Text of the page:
Boundaries of optical microscopy stretched

October 29, 2018 | 02:55
Boundaries of optical microscopy stretched
Boundaries of optical microscopy stretched

The field of optical microscopy has developed rapidly in recent years. Through the invention of the so-called super-resolution fluorescence microscopy, it has recently become possible to observe even the smaller parts of a living cell. With a smart refinement to the super-resolution technique, researchers from the Technical University Delft, The Netherlands have stretched the boundaries of what is possible. Using their method it is possible to focus on structures 3 nanometres in size.

Diffraction limit

The diffraction limit is a theoretical limit up to which two adjacent points can still be distinguished with an optical microscope. The diffraction limit is also a function of the wavelength of light. With a conventional optical microscope, according to the theory, the smallest object that can be brought into focus is half that of the wavelength used. Anything that is smaller cannot be brought into sharp focus.


Diffraction limit (image Johan Jarnestad/The Royal Swedish Academy of Sciences).

Fluorescent

The diffraction limit appeared for a long time to be a hard boundary, determined by the laws of nature. But by utilising some clever tricks, physicists nevertheless succeeded in exceeding the theoretical limit. In super-resolution fluoresce microscopy, certain proteins or molecules are made fluorescent by genetic modification. The weak light signal that is emitted can subsequently be detected by an optical microscope. The problem, however, is that in practice not all proteins of a particular type can be labelled this way, but only about 30 to 50 percent. You can then observe a number of individual luminous points, but not the entire structure.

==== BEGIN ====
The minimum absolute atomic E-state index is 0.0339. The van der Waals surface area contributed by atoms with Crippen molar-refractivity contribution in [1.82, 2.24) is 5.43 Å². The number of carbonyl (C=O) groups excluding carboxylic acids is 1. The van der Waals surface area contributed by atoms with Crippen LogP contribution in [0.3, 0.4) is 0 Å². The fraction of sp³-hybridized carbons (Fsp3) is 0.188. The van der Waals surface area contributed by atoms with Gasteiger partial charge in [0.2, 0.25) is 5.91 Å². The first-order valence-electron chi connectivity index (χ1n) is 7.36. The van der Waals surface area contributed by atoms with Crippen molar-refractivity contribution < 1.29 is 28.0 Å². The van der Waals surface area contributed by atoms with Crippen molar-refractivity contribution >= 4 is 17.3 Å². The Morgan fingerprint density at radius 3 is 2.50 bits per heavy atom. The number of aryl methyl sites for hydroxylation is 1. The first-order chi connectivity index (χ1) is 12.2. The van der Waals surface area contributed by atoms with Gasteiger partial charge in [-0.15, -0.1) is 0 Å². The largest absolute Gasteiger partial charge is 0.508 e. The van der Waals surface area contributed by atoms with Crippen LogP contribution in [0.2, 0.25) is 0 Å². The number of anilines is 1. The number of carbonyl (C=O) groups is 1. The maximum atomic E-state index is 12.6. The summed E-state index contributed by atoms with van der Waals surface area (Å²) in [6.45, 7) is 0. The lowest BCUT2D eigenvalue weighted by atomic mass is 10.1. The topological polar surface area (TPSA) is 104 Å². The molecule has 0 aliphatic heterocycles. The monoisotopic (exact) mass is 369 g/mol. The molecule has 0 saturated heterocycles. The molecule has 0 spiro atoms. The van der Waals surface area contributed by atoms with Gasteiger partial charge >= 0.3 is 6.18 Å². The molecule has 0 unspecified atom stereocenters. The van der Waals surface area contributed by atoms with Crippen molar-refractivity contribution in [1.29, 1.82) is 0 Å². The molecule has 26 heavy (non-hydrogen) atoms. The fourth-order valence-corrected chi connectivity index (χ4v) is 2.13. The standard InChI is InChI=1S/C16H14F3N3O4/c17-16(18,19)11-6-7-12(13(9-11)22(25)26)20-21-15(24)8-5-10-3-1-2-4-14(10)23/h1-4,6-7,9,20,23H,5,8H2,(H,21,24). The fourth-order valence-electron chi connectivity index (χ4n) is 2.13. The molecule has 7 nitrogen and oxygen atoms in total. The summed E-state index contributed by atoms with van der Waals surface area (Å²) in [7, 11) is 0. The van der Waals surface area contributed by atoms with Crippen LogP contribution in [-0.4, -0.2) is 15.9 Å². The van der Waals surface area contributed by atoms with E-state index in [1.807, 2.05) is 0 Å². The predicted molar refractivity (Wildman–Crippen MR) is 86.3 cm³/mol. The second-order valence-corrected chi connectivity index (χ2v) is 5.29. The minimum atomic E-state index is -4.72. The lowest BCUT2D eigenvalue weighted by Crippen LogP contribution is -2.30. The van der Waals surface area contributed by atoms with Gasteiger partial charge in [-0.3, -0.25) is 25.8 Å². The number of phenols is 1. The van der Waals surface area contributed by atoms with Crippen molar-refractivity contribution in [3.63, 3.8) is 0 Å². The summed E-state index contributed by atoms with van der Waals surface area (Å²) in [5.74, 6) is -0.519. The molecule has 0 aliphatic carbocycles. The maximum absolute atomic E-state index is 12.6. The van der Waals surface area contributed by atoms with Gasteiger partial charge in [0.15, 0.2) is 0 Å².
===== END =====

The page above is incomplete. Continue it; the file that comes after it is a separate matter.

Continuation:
To solve this problem, the Delft researchers have devised a modification to the super-resolution microscopy, which is comparable what is known as ‘compositing’ in photography: the stacking of multiple images to create a compound image. The averaging of the data from the various measurements has already been done in electron microscopy, but that is a completely different technology. It took two years to adapt this technique for optical microscopy.

Graphics card

One problem was also that much computing power is required to combine the data of hundreds, if not thousands, of ‘snapshots’. But thanks to the computer games industry there are now graphics cards available that are very good at parallel computation. The result is that measurements can be combined into a single image in a few hours.

The research brings electron microscopy and optical microscopy closer together. This is important because both techniques give a different view and are therefore complementary, but are still far apart in terms of their capabilities. The best electron microscopes are 30 to 50 times more powerful than the best optical microscopes. Bringing these two worlds closer together could lead to new biological insights.
According to the researchers, their technique, which currently reaches a level of 3 nanometres, should eventually also be able to image structures 1 nanometre in size. The dimensions of the fluorescent labels become a limiting factor.

The findings of the researchers have been published in the journal Nature Methods.

Source: TU Delft
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